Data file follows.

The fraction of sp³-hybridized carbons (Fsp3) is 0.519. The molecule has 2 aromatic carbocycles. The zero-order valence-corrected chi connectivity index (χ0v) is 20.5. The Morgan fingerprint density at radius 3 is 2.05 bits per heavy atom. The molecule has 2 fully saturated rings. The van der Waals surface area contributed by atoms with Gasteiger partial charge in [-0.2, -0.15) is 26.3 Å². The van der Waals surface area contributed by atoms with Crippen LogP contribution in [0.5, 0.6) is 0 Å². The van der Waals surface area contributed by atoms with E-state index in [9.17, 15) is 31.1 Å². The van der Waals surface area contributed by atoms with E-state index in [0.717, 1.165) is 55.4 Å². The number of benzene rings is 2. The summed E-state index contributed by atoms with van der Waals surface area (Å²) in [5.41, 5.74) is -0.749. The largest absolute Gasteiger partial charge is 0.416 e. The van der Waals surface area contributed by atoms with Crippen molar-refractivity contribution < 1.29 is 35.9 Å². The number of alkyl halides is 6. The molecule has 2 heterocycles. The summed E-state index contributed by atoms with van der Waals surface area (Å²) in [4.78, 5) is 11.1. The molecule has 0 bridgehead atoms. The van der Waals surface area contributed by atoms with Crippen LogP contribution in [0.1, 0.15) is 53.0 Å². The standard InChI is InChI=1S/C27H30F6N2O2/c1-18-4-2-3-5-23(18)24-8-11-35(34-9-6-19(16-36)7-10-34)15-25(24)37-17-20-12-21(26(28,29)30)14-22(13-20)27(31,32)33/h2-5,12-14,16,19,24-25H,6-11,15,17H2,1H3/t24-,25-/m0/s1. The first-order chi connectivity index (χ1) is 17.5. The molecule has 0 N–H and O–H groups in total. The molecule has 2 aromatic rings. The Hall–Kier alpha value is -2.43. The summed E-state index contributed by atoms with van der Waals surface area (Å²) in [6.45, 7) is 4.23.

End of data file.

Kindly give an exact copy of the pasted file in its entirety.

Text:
The fraction of sp³-hybridized carbons (Fsp3) is 0.519. The molecule has 2 aromatic carbocycles. The zero-order valence-corrected chi connectivity index (χ0v) is 20.5. The Morgan fingerprint density at radius 3 is 2.05 bits per heavy atom. The molecule has 2 fully saturated rings. The van der Waals surface area contributed by atoms with Gasteiger partial charge in [-0.2, -0.15) is 26.3 Å². The van der Waals surface area contributed by atoms with Crippen LogP contribution in [0.5, 0.6) is 0 Å². The van der Waals surface area contributed by atoms with E-state index in [9.17, 15) is 31.1 Å². The van der Waals surface area contributed by atoms with E-state index in [0.717, 1.165) is 55.4 Å². The number of benzene rings is 2. The summed E-state index contributed by atoms with van der Waals surface area (Å²) in [5.41, 5.74) is -0.749. The largest absolute Gasteiger partial charge is 0.416 e. The van der Waals surface area contributed by atoms with Crippen molar-refractivity contribution < 1.29 is 35.9 Å². The number of alkyl halides is 6. The molecule has 2 heterocycles. The summed E-state index contributed by atoms with van der Waals surface area (Å²) in [4.78, 5) is 11.1. The molecule has 0 bridgehead atoms. The van der Waals surface area contributed by atoms with Crippen LogP contribution in [0.1, 0.15) is 53.0 Å². The standard InChI is InChI=1S/C27H30F6N2O2/c1-18-4-2-3-5-23(18)24-8-11-35(34-9-6-19(16-36)7-10-34)15-25(24)37-17-20-12-21(26(28,29)30)14-22(13-20)27(31,32)33/h2-5,12-14,16,19,24-25H,6-11,15,17H2,1H3/t24-,25-/m0/s1. The first-order chi connectivity index (χ1) is 17.5. The molecule has 0 N–H and O–H groups in total. The molecule has 2 aromatic rings. The Hall–Kier alpha value is -2.43. The summed E-state index contributed by atoms with van der Waals surface area (Å²) in [6.45, 7) is 4.23.